CHRIS WEBBER. Nominated again, we’ll see if he gets in this time, considering his college and NBA impact he should be. Webber is a five-time NBA All-Star, three-time All-NBA, and the 1994 NBA Rookie of the Year. In college at Michigan he was a key member of the “Fab Five,” that revolutionized the college game.

CHARLES “LEFTY’ DRIESELL. Driesell is the only coach in NCAA history to win 100 games at four different schools and just one of 11 coaches to lead four schools to the NCAA Tournament. He is remembered as the coach at Maryland for many years as well as the inventor of the “Midnight Madness” concept.

HUGH EVANS. He was an NBA referee for 28 seasons, officiating nearly 2,000 regular season games, 170 NBA Playoff games, 35 NBA Finals games and four NBA All-Star games. In the summer he used to ref at Rucker Park in New York.

RUDY TOMJANOVICH. Tomjanovich coached the Houston Rockets to NBA Championships in 1994 and 1995 and is one of three coaches to win an NBA championship and an Olympic Gold Medal. He led USA Basketball to a gold medal in the 2000 Olympics in Sydney, Australia.

From the women’s committee:

KIM MULKEY. Mulkey has led the Baylor Bear to two NCAA National Championships (2005, 2012) and 16 NCAA Tournament appearances.

KATIE SMITH. The WNBA Finals MVP (2008) and a two-time WNBA Champion with the Detroit Shock (2006, 2008), she also has three Olympic gold medals. Smith played for the Ohio State University (1992-1996) and was the first female Buckeye athlete to have her number retired.

TINA THOMPSON. Thompson is a four-time WNBA Champion with the Houston Comets (1997- 2000) and a nine-time WNBA All-Star. She is one of the greatest WNBA players in the league’s history.

WAYLAND BAPTIST UNIVERSITY. Long before women’s college basketball became an NCAA sport in 1982, the Wayland Baptist University women’s basketball team won 131 consecutive games from 1953-58 and 10 AAU National Championships overall.

 

Joel Embiid having fun, will compete in three events All-Star Weekend

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LOS ANGELES — Joel Embiid is going to enjoy his weekend in Los Angeles. And his first All-Star Game.

Embiid played 9 minutes for the World in its dominating Rising Stars Challenge win (which is more than most people expected him to play). He’s scheduled to take part in the All-Star Saturday Skills Challenge, then is a starter on Team Steph in Sunday’s All-Star Game.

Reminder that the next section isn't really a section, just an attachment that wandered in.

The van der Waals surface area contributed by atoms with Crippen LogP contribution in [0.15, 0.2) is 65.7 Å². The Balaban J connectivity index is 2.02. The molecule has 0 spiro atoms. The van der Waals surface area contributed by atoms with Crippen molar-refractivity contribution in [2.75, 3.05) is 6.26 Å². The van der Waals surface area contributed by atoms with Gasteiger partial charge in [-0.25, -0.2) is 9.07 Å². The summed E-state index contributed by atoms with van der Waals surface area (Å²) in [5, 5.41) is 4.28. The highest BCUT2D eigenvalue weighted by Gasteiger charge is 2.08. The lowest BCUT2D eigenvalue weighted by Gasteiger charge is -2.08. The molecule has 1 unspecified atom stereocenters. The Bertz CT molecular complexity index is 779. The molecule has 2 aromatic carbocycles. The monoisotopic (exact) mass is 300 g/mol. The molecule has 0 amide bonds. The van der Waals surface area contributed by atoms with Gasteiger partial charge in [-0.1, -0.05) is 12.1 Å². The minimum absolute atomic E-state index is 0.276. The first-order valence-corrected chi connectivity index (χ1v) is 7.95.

Like he always is, Embiid is just trying to enjoy himself.

“When I have fun, that means I’m dominating on the court, kicking someone’s ass, and I need that,” Embiid said Friday afternoon in Los Angeles. “Every time I have fun that’s what I do. One thing that I told myself when I came back (from injuries), just go out there and have fun because that’s another way for me to dominate the game. If I’m frustrated, usually it doesn’t go well. It can go both ways, but usually, it doesn’t go well.

“Social media, on the court, it’s all about having fun.”

When he returns to Philly, he’s got to focus on the fun of making sure the Sixers make the playoffs. But for a weekend, he’s soaking up the sun and fun in Los Angeles.

LeBron James responds to Laura Ingraham: #wewillnotshutupanddribble

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A month before the latest school shooting and mass killing in a Florida high school, Kevin Durant and LeBron James recorded a video for the Uninterrupted where they vented that president Donald Trump does not care about most people not does he try to unite them. That video dropped just after the school shooting, where the president took heat for his comments on the situation.

Taking a lazy intellectual path designed to fire up her base, Fox News host Laura Ingraham took the “stick to sports” argument to an  offensive level, saying LeBron and KD should “shut up and dribble.”

Jaylen Brown of the Celtics had already done an excellent job taking down Ingraham’s misguided attack, Durant had responded as well and called the comments ignorant and racist.

Now LeBron has responded on Instagram.

#wewillnotshutupanddribble

A post shared by LeBron James (@kingjames) on

LeBron and Durant are citizens with the right to speak out, and they should.

Hopefully, this can be the end of this “controversy,” only because Ingraham isn’t worth it.

Team USA turned Rising Stars into dunking exhibition (VIDEO)

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Nobody tunes into the Rising Stars Challenge on All-Star Friday night to see a tight defensive shell and quick rotations to help the helper. We want the game’s great young players to entertain us with their skills.

Team USA may have gotten blown out in the game, but they put on a show — they were dunking everything. As you can see above.

The best dunk of the game? Had to be Donovan Mitchell‘s self alley-oop. Which a good sign heading into Saturday’s dunk contest.